Posted by samzenpus
from the no-space-for-you dept.
MarkWhittington writes The War is Boring blog reported that the Islamic Republic of Iran has been obliged to cancel its nascent space program. This development means that former Iranian President Mahmoud Ahmadinejad's dream of being the first astronaut to be launched into space by Iran have been dashed. Ironically, Anousheh Ansari, who was obliged to flee to the United States from Iran to avoid religious oppression, remains the only Iranian-born space traveler. She did it by going to Texas, making her fortune in the electronics business, and paying for her trip to the International Space Station.
Mars

Elon Musk's Proposed Internet-by-Satellite System Could Link With Mars Colonies 104

Posted by timothy
from the in-case-you're-on-mars dept.
MojoKid writes You have to hand it to Elon Musk, who has occasionally been referred to as a real life "Tony Stark." The man helped to co-found PayPal and Tesla Motors. Musk also helms SpaceX, which just recently made its fifth successful trip the International Space Station (ISS) to deliver supplies via the Dragon capsule. The secondary mission of the latest ISS launch resulted in the "successful failure" of the Falcon 9 rocket, which Musk described as a Rapid Unscheduled Disassembly (RUD) event. In addition to his Hyperloop transit side project, Musk is eyeing a space-based Internet network that would be comprised of hundred of micro satellites orbiting roughly 750 miles above Earth. The so-called "Space Internet" would provide faster data speeds than traditional communications satellites that have a geosynchronous orbit of roughly 22,000 miles. Musk hopes that the service will eventually grow to become "a giant global Internet service provider," reaching over three billion people who are currently either without Internet service or only have access to low-speed connections. And this wouldn't be a Musk venture without reaching for some overly ambitious goal. The satellite network would truly become a "Space Internet" platform, as it would form the basis for a direct communications link between Earth and Mars. It's the coming thing.
Earth

Analysis Suggests Solar System Contains Massive Trans-Neptunian Objects 170

Posted by timothy
from the I'm-also-waiting-to-be-discovered dept.
BarbaraHudson writes NBC News reports that at least two planets larger than Earth likely lurk far beyond Pluto, just waiting to be discovered, a new analysis of the orbits of "extreme trans-Neptunian objects" (ETNOs) suggests. The potential undiscovered worlds would be more massive than Earth and would lie about 200 AU or more from the sun — so far away that they'd be very difficult, if not impossible, to spot with current instruments. "The exact number is uncertain, given that the data that we have is limited, but our calculations suggest that there are at least two planets, and probably more, within the confines of our solar system," lead author Carlos de la Fuente Marcos, of the Complutense University of Madrid, said. (Here's the longer version at Space.com.)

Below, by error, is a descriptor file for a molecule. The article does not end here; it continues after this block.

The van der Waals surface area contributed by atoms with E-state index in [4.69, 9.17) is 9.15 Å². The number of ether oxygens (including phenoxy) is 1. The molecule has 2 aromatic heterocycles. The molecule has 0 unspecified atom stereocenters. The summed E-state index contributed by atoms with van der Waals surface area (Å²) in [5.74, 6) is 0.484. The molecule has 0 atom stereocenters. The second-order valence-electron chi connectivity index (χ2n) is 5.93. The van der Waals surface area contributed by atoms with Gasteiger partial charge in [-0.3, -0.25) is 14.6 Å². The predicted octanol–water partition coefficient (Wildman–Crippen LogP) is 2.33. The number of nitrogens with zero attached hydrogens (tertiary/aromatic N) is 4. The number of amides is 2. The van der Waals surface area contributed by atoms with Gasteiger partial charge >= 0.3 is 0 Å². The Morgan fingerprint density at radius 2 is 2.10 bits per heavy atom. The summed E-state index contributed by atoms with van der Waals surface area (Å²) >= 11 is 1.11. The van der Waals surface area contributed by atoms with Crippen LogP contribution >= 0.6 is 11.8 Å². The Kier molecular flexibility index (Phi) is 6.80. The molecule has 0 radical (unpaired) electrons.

Hardware Hacking

Engineer Combines Xbox One, PS4 Into Epic 'PlayBox' Laptop 78

Posted by timothy
from the bipartisan dept.
MojoKid writes We can finally stop arguing over which is the superior game console, the PlayStation 4 or Xbox One. Quite frankly, it's a pointless debate, and it took a self-taught engineer to put the argument to rest, which he did by combining both game systems into a 22-inch laptop. Meet the "PlayBox," a gaming laptop that's equal parts Xbox One and PS4 rolled into one. The PlayBox wins the argument because it allows you to play games on either system, and when it comes down to it, the ability to play games is all that matters. Built for a "specific customer," the owner of this prototype system needn't worry about exclusives since he now has a system that can play them all, and do it while taking up no more space than a single console.
Space

Virgin Galactic To Launch 2,400 Comm. Satellites To Offer Ubiquitous Broadband 123

Posted by samzenpus
from the space-web dept.
coondoggie writes Virgin Galactic's Richard Branson this week said he wants to launch as many as 2,400 small satellites in an effort to set up a constellation capable of bringing broadband communications through a company called OneWeb to millions of people who do not have it. He said he plans to initially launch a low-earth-orbit satellite constellation of 648 satellites to get the project rolling.